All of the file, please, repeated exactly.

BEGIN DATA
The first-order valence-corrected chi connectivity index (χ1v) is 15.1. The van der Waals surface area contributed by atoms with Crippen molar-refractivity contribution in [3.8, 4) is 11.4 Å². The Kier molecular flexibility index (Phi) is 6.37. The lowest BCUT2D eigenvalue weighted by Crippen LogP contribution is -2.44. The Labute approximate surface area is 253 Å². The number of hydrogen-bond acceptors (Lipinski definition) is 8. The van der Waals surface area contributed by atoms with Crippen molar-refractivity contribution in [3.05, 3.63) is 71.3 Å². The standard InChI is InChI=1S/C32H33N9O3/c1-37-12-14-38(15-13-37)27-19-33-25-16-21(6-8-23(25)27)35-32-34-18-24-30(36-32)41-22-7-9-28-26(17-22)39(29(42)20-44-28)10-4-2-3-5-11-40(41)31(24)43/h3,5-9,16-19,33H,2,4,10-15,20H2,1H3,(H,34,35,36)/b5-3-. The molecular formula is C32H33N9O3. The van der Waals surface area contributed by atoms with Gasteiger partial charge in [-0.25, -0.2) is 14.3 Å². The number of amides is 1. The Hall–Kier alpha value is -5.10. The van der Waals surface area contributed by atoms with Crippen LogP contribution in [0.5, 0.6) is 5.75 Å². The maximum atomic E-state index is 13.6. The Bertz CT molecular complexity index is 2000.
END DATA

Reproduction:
The first-order valence-corrected chi connectivity index (χ1v) is 15.1. The van der Waals surface area contributed by atoms with Crippen molar-refractivity contribution in [3.8, 4) is 11.4 Å². The Kier molecular flexibility index (Phi) is 6.37. The lowest BCUT2D eigenvalue weighted by Crippen LogP contribution is -2.44. The Labute approximate surface area is 253 Å². The number of hydrogen-bond acceptors (Lipinski definition) is 8. The van der Waals surface area contributed by atoms with Crippen molar-refractivity contribution in [3.05, 3.63) is 71.3 Å². The standard InChI is InChI=1S/C32H33N9O3/c1-37-12-14-38(15-13-37)27-19-33-25-16-21(6-8-23(25)27)35-32-34-18-24-30(36-32)41-22-7-9-28-26(17-22)39(29(42)20-44-28)10-4-2-3-5-11-40(41)31(24)43/h3,5-9,16-19,33H,2,4,10-15,20H2,1H3,(H,34,35,36)/b5-3-. The molecular formula is C32H33N9O3. The van der Waals surface area contributed by atoms with Gasteiger partial charge in [-0.25, -0.2) is 14.3 Å². The number of amides is 1. The Hall–Kier alpha value is -5.10. The van der Waals surface area contributed by atoms with Crippen LogP contribution in [0.5, 0.6) is 5.75 Å². The maximum atomic E-state index is 13.6. The Bertz CT molecular complexity index is 2000.